Year of Publication



Martin School of Public Policy and Administration

Date Available


Executive Summary

Last year the baby boom generation began turning 60. Consequently, the number of senior citizens is expected to double by the year 2030. On average, a person reaching the age of 60 can expect to live an additional 22 years. (NCHS, 2003) Along with increased life expectancy comes a greater probability for chronic illness, physical impairment and loss of independence. Of those 85 and older, 55% will need some type of long-term care or personal assistance. (CBO, 2004)

A recent collaborative study, “The Maturing of America: Getting Communities on Track for an Aging Population”, notes that less than half of local communities have begun to address the needs of an aging population.

The following research is an empirical analysis of Ohio’s experience levying county property taxes to provide local services for the elderly. Specifically, this study assesses the validity of two concerns raised by critics of senior service property taxes. First, that such levies allow the senior citizen population to redistribute tax money toward their own self-interests. Second, that senior service levies will compete with local education levies and have an adverse effect on local per pupil revenue. Practitioners believe that the public exhibits a general willingness to pay for the provision of senior services and that the key determinant to levy passage is effective campaigning.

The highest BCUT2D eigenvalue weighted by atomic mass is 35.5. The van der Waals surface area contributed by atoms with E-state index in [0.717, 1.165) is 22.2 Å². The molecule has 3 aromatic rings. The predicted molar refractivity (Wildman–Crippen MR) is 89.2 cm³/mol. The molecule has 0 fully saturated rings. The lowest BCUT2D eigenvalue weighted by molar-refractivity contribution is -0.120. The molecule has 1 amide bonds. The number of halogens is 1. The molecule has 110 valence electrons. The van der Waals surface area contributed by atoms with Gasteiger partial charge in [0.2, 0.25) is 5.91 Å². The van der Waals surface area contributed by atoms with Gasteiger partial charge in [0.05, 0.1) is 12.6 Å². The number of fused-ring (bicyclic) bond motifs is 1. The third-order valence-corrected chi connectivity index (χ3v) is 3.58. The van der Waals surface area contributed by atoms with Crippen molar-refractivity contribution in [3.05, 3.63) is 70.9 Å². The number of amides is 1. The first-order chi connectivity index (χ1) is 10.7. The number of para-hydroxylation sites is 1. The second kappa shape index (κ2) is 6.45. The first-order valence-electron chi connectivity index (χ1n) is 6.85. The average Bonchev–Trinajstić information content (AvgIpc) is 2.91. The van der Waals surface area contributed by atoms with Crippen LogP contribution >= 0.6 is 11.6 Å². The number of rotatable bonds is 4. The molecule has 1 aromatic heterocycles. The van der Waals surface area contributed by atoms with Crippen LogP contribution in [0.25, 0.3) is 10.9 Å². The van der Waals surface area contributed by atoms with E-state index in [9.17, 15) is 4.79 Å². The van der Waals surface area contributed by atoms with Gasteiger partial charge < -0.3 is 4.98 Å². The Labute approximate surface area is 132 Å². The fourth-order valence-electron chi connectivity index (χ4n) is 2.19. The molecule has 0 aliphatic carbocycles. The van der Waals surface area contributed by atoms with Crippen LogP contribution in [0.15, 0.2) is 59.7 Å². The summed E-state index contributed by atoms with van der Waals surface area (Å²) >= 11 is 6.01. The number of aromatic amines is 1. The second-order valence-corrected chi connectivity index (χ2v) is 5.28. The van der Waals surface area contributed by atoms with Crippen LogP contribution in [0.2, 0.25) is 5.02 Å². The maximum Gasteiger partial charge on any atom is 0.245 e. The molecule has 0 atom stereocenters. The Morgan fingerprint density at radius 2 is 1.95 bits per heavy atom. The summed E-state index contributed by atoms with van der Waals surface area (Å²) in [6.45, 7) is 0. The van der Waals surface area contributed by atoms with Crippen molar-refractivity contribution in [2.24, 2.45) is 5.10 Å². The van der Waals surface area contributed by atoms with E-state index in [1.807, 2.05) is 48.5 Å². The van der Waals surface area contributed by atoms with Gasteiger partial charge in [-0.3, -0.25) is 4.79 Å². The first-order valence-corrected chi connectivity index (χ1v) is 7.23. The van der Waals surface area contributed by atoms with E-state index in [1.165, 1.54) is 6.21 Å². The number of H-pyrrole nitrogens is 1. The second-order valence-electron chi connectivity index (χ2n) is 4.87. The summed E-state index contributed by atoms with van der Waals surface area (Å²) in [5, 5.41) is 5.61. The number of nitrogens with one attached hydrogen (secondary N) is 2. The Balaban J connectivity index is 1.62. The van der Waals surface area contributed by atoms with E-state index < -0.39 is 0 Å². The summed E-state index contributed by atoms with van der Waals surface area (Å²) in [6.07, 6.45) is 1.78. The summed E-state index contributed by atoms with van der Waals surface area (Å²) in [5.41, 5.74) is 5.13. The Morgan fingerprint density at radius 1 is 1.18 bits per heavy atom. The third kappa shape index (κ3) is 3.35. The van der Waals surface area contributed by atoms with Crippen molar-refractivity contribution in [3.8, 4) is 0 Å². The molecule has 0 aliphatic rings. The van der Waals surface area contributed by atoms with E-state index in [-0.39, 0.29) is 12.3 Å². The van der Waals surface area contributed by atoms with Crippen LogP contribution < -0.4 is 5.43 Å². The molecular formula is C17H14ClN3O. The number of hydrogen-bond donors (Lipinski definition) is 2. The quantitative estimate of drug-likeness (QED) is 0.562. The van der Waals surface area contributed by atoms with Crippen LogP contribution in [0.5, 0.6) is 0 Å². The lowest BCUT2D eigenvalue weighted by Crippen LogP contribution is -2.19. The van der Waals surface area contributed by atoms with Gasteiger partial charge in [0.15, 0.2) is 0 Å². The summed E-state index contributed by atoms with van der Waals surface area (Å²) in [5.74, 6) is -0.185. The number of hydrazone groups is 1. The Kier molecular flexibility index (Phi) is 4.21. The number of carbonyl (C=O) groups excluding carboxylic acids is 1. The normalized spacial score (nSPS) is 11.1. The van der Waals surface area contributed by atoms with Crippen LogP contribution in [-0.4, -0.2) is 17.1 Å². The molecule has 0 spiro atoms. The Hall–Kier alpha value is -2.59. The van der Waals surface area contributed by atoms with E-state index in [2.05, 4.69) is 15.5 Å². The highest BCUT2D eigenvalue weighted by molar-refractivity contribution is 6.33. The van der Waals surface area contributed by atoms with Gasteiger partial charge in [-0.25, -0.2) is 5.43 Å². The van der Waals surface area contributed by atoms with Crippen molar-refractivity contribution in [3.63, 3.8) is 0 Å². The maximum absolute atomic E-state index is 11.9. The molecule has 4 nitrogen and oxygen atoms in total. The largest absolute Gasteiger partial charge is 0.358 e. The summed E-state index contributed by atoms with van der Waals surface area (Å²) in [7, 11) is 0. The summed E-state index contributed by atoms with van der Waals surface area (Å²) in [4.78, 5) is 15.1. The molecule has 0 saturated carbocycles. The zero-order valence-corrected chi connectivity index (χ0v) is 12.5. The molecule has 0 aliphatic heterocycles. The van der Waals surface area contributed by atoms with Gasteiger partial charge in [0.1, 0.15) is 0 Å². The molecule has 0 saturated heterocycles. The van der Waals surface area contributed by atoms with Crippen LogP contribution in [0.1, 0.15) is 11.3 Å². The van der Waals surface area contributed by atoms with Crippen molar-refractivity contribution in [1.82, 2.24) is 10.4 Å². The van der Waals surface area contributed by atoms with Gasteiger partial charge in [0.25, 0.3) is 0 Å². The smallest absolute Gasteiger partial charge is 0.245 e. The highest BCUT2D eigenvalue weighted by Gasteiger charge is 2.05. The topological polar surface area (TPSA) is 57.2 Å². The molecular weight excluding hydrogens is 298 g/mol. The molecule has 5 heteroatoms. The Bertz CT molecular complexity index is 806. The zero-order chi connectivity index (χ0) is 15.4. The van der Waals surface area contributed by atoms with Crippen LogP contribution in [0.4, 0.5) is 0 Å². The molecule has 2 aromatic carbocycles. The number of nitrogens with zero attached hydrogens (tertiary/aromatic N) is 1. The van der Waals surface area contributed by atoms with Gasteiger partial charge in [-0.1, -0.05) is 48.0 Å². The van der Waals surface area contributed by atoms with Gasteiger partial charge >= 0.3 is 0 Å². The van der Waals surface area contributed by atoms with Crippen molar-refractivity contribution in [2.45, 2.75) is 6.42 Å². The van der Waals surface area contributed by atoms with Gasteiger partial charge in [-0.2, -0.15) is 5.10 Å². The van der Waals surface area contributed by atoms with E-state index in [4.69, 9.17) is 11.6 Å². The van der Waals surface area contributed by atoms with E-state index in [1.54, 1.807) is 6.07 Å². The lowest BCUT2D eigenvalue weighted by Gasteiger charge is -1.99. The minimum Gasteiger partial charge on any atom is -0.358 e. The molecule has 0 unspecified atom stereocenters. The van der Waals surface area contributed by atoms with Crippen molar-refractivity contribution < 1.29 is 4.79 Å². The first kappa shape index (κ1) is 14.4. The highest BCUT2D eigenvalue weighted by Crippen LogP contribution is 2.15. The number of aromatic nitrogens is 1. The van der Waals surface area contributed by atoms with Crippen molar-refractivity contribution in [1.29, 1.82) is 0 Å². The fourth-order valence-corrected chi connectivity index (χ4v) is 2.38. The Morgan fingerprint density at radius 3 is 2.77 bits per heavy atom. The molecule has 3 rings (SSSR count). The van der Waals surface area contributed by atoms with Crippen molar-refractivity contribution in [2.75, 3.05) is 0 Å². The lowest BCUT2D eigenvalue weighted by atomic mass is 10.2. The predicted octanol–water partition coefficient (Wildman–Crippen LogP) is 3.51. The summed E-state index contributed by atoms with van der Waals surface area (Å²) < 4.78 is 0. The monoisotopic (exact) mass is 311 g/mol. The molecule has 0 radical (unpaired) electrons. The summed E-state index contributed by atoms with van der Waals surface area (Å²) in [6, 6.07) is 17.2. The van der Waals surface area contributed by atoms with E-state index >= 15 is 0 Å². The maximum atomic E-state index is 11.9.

There are a variety of papers published by advocates of Ohio’s senior service property tax levies. These papers provide extensive overviews of the local services provided by the levies, instructions on setting up campaigns, service outcome measures, and implementation designs. But, there is no empirical analysis to assess determinants to levy passage or to measure the validity of critics and practitioner’s suspicions. Drawing largely on education levy literature to design hypothesis models, this research provides such an empirical analysis.

Through regression analysis and two hypothesis models, my results conclude that critics concerns are unfounded. The proportion of senior citizens appears not to have a statistically significant and positive effect on the percent voting ‘yes’. In addition, the proportion of senior citizens and the presence of a senior service levy have a statistically significant and positive impact on local per pupil revenue.

There are five states that have local level property taxes to support senior services. This research suggests that in Ohio, critics concerns are unsubstantiated and that practitioners may be correct in assuming a general willingness to pay. To provide a more generalizable assessment of these findings further research is warranted.



To view the content in your browser, please download Adobe Reader or, alternately,
you may Download the file to your hard drive.

NOTE: The latest versions of Adobe Reader do not support viewing PDF files within Firefox on Mac OS and if you are using a modern (Intel) Mac, there is no official plugin for viewing PDF files within the browser window.